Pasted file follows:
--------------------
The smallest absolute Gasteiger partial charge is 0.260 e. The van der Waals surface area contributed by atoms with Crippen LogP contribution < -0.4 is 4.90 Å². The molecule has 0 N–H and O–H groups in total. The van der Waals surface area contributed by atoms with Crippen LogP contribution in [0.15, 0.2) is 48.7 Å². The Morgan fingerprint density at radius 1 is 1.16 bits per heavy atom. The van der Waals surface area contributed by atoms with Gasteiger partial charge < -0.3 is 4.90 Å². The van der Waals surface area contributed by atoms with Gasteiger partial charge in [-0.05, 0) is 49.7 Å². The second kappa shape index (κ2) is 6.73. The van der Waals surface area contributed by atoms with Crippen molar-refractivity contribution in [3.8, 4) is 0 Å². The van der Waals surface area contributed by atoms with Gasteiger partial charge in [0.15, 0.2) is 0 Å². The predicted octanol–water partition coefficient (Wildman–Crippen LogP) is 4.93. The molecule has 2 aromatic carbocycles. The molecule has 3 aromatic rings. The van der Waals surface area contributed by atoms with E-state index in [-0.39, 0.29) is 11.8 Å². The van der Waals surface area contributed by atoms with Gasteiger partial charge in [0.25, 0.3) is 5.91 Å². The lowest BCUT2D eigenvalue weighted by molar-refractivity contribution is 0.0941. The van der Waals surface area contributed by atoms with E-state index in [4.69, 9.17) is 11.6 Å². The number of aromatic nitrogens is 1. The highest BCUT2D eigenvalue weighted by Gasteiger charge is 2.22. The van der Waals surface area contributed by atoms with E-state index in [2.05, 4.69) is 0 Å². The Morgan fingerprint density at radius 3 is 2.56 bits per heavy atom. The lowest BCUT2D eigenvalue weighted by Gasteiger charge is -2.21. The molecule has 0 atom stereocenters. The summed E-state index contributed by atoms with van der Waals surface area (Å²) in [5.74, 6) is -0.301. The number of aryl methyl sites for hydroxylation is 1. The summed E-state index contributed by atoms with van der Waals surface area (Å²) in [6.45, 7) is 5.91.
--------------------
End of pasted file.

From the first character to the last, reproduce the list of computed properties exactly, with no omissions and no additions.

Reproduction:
The smallest absolute Gasteiger partial charge is 0.260 e. The van der Waals surface area contributed by atoms with Crippen LogP contribution < -0.4 is 4.90 Å². The molecule has 0 N–H and O–H groups in total. The van der Waals surface area contributed by atoms with Crippen LogP contribution in [0.15, 0.2) is 48.7 Å². The Morgan fingerprint density at radius 1 is 1.16 bits per heavy atom. The van der Waals surface area contributed by atoms with Gasteiger partial charge < -0.3 is 4.90 Å². The van der Waals surface area contributed by atoms with Gasteiger partial charge in [-0.05, 0) is 49.7 Å². The second kappa shape index (κ2) is 6.73. The van der Waals surface area contributed by atoms with Crippen molar-refractivity contribution in [3.8, 4) is 0 Å². The van der Waals surface area contributed by atoms with Gasteiger partial charge in [0.15, 0.2) is 0 Å². The predicted octanol–water partition coefficient (Wildman–Crippen LogP) is 4.93. The molecule has 2 aromatic carbocycles. The molecule has 3 aromatic rings. The van der Waals surface area contributed by atoms with E-state index in [-0.39, 0.29) is 11.8 Å². The van der Waals surface area contributed by atoms with Gasteiger partial charge in [0.25, 0.3) is 5.91 Å². The lowest BCUT2D eigenvalue weighted by molar-refractivity contribution is 0.0941. The van der Waals surface area contributed by atoms with E-state index in [4.69, 9.17) is 11.6 Å². The number of aromatic nitrogens is 1. The highest BCUT2D eigenvalue weighted by Gasteiger charge is 2.22. The van der Waals surface area contributed by atoms with E-state index in [2.05, 4.69) is 0 Å². The Morgan fingerprint density at radius 3 is 2.56 bits per heavy atom. The lowest BCUT2D eigenvalue weighted by Gasteiger charge is -2.21. The molecule has 0 atom stereocenters. The summed E-state index contributed by atoms with van der Waals surface area (Å²) in [5.74, 6) is -0.301. The number of aryl methyl sites for hydroxylation is 1. The summed E-state index contributed by atoms with van der Waals surface area (Å²) in [6.45, 7) is 5.91.